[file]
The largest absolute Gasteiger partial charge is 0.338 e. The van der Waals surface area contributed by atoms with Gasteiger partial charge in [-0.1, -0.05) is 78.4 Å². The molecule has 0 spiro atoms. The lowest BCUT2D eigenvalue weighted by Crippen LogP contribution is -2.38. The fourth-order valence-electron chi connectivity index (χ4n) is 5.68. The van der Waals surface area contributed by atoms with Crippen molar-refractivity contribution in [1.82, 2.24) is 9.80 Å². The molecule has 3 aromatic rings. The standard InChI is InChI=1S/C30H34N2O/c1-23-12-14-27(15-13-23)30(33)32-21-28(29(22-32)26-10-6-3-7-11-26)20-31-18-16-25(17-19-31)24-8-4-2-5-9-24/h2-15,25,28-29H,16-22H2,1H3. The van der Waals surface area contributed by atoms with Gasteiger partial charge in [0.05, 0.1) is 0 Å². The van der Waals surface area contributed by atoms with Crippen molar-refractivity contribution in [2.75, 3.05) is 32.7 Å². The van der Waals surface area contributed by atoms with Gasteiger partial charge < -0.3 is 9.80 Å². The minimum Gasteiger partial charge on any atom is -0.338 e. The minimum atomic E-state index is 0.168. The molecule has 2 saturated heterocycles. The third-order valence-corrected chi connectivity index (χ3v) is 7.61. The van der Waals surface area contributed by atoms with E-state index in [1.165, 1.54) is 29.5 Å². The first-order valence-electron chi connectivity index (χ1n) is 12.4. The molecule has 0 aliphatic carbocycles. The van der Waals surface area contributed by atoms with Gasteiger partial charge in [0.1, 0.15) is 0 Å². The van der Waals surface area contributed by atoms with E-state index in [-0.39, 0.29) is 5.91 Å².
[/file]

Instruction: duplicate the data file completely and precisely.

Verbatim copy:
The largest absolute Gasteiger partial charge is 0.338 e. The van der Waals surface area contributed by atoms with Gasteiger partial charge in [-0.1, -0.05) is 78.4 Å². The molecule has 0 spiro atoms. The lowest BCUT2D eigenvalue weighted by Crippen LogP contribution is -2.38. The fourth-order valence-electron chi connectivity index (χ4n) is 5.68. The van der Waals surface area contributed by atoms with Crippen molar-refractivity contribution in [1.82, 2.24) is 9.80 Å². The molecule has 3 aromatic rings. The standard InChI is InChI=1S/C30H34N2O/c1-23-12-14-27(15-13-23)30(33)32-21-28(29(22-32)26-10-6-3-7-11-26)20-31-18-16-25(17-19-31)24-8-4-2-5-9-24/h2-15,25,28-29H,16-22H2,1H3. The van der Waals surface area contributed by atoms with Gasteiger partial charge in [0.05, 0.1) is 0 Å². The van der Waals surface area contributed by atoms with Crippen molar-refractivity contribution in [2.75, 3.05) is 32.7 Å². The van der Waals surface area contributed by atoms with Gasteiger partial charge < -0.3 is 9.80 Å². The minimum Gasteiger partial charge on any atom is -0.338 e. The minimum atomic E-state index is 0.168. The molecule has 2 saturated heterocycles. The third-order valence-corrected chi connectivity index (χ3v) is 7.61. The van der Waals surface area contributed by atoms with E-state index in [1.165, 1.54) is 29.5 Å². The first-order valence-electron chi connectivity index (χ1n) is 12.4. The molecule has 0 aliphatic carbocycles. The van der Waals surface area contributed by atoms with Gasteiger partial charge in [0.1, 0.15) is 0 Å². The van der Waals surface area contributed by atoms with E-state index in [-0.39, 0.29) is 5.91 Å².